Bryan Caplan  

Game of Thrones and the Common-Sense Case for Pacifism

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[Warning: Full of book and show spoilers.]

"And those who have not swords can still die upon them."  The words are J.R.R. Tolkien's, but they could just as easily have come from the pen of George R.R. Martin, author of the wildly popular Game of Thrones series.  Martin's fantasy world is hard and cruel, full of men (and more than a few women) deaf to reason and compassion.  It's hardly a fertile testing ground for idealistic doctrines.  Yet after finishing the most recent volume, I'm ready to defend a controversial thesis: Game of Thrones forcefully illustrates my common-sense case for pacifism.

My case for pacifism, to recap, comes down to three simple premises.  The first two are empirical:

Premise #1: The short-run costs of war are clearly awful. [Empirical claim about immediate effects of war].

Premise #2: The long-run benefits of war are highly uncertain. [Empirical claim about people's ability to accurately forecast the long-run effects of war.]

These empirical claims imply pacifism when combined with a bland moral premise:

Premise #3: For a war to be morally justified, the expected long-run benefits have to substantially exceed its short-run costs. [Moral claim, inspired by Judith Jarvis Thomson's forced organ donation hypothetical.]

I've repeatedly argued that both empirical premises are true in the real world.  My task here is to show that they're true in a fantasy world that's practically designed to put pacifism to the sword.  If the case for pacifism makes sense in Westeros, it makes even better sense in the modern civilized world. 

I doubt many GoT fans will dispute Premise #1.  In Martin's world, soldiers don't just murder and mutilate each other.  They are lions and wolves to any civilian population they encounter.  As Tyrion bluntly tells his men at the Battle of the Blackwater:
This is your city Stannis means to sack. That's your gate he's ramming. If he gets in, it will be your houses he burns, your gold he steals, your women he will rape.
Virtually every active army in the books practices wanton pillage and mass rape.  (Stannis, ironically, is relatively scrupulous; he eventually gets rape under control by summarily punishing the crime with gelding).  When an army passes through a civilian area, they routinely take the people's food and burn their crops.  Starvation swiftly follows.  War also turns out to be a prime breeding ground for horrible diseases like the bloody flux

What about Premise #2?  Even Martin's best and brightest severely miscalculate the long-run effects of war. 

Consider the short career of Robb Stark.  After Joffrey arrests his father for treason, Robb raises an army, proclaims himself King in the North, and moves south.  He wins several victories, but his father gets executed anyway.  Robb sends his best friend Theon Greyjoy to win allies in the Iron Islands.  But Theon betrays Robb, joining a massive sneak attack behind Robb's lines.  Much of the North falls to House Greyjoy, and Theon captures - and ultimately burns - Winterfell, the Northern capital.  Before long, Robb is the much-mocked "King Who Lost the North."  When he tries to rebuild damaged alliances, Robb's ally Walder Frey assassinates him at the Red Wedding, scattering his once-proud army to the winds.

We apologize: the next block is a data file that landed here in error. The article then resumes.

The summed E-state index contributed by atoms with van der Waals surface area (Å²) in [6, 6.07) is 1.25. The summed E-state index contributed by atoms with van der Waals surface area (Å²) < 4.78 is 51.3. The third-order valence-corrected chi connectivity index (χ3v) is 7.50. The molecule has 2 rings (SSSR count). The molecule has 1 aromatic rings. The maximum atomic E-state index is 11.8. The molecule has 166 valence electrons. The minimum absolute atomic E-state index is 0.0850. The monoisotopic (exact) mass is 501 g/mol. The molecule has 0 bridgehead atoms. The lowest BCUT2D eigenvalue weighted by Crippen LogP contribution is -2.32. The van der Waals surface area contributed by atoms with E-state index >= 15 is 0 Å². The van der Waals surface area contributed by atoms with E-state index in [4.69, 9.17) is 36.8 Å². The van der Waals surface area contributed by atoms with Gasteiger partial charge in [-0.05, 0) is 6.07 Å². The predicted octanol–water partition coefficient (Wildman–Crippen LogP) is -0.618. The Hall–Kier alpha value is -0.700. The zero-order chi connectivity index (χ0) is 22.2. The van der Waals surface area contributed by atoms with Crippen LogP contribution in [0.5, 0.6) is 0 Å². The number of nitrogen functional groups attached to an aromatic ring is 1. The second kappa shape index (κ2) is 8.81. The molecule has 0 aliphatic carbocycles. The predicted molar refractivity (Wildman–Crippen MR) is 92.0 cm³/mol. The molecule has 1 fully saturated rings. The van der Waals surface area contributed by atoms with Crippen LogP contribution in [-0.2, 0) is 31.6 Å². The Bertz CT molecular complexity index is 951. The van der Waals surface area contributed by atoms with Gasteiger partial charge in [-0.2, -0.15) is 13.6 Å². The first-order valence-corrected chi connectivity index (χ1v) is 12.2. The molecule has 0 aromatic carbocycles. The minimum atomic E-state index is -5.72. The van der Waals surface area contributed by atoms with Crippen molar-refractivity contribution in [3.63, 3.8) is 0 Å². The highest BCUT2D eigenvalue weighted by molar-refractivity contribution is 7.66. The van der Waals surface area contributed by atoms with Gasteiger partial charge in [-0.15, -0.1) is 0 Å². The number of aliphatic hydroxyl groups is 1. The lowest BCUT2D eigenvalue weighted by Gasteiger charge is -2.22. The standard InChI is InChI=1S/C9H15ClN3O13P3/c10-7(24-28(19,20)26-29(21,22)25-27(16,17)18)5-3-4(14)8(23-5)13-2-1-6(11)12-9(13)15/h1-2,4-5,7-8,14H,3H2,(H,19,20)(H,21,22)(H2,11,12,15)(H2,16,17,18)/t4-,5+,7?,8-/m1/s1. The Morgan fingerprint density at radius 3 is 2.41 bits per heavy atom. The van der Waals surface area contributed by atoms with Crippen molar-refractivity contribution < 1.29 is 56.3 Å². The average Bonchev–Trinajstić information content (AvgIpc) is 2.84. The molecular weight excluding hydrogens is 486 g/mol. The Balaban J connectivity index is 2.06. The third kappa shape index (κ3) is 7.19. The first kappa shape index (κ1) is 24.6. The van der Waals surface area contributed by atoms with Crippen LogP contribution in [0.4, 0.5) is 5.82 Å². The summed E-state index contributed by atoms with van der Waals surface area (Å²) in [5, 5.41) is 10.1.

There can be no doubt that Robb would have stayed home if he knew what was going to happen.  But his defeat hardly translates into triumph for his enemies.  Stannis loses most of his army in the Battle of the Blackwater, and eventually retreats to the North with a tiny remnant of his forces.  The Lannisters briefly reign supreme.  But the assassinations of King Joffrey and Tywin Lannister leave the paranoid Cersei in charge.  She quickly alienates her allies, empowers an upstart army of religious fanatics, and ends up running naked through the streets of King's Landing.  Not what she had in mind.

To be fair, GoT does feature a much more promising war: Daenerys Targaryen's anachronistic crusade to abolish slavery in the east.  My co-author Ilya Somin is almost ready to enlist:
Before I read the Red Wedding scene, I was - like most readers - inclined to sympathize with Robb and hoping that he prevails. His shocking demise led me to reflect on Robb's shortcomings and the underlying message of the series much more seriously than I otherwise would have. Superficially, Robb seems more admirable than the Lannisters; he has a sense of honor, and is not personally sadistic like King Joffrey. But his ultimate objective is actually very similar to theirs: to serve the interests of his House. He does not go to war to give the people of Westeros a better government, but to avenge his father's death and protect his family's position of power. It seems unlikely that Stark rule would be much better for the average Westerosi than Lannister rule. By removing Robb and emphasizing the narrowness of his political vision, Martin highlights the futility of his war for the vast majority of the people. Eliminating Robb also focuses more of our attention on Daenerys Targaryen. With her determination to abolish slavery and promote freedom, she is the one contender for the crown who actually does have an agenda that might benefit more than a tiny clique of elites.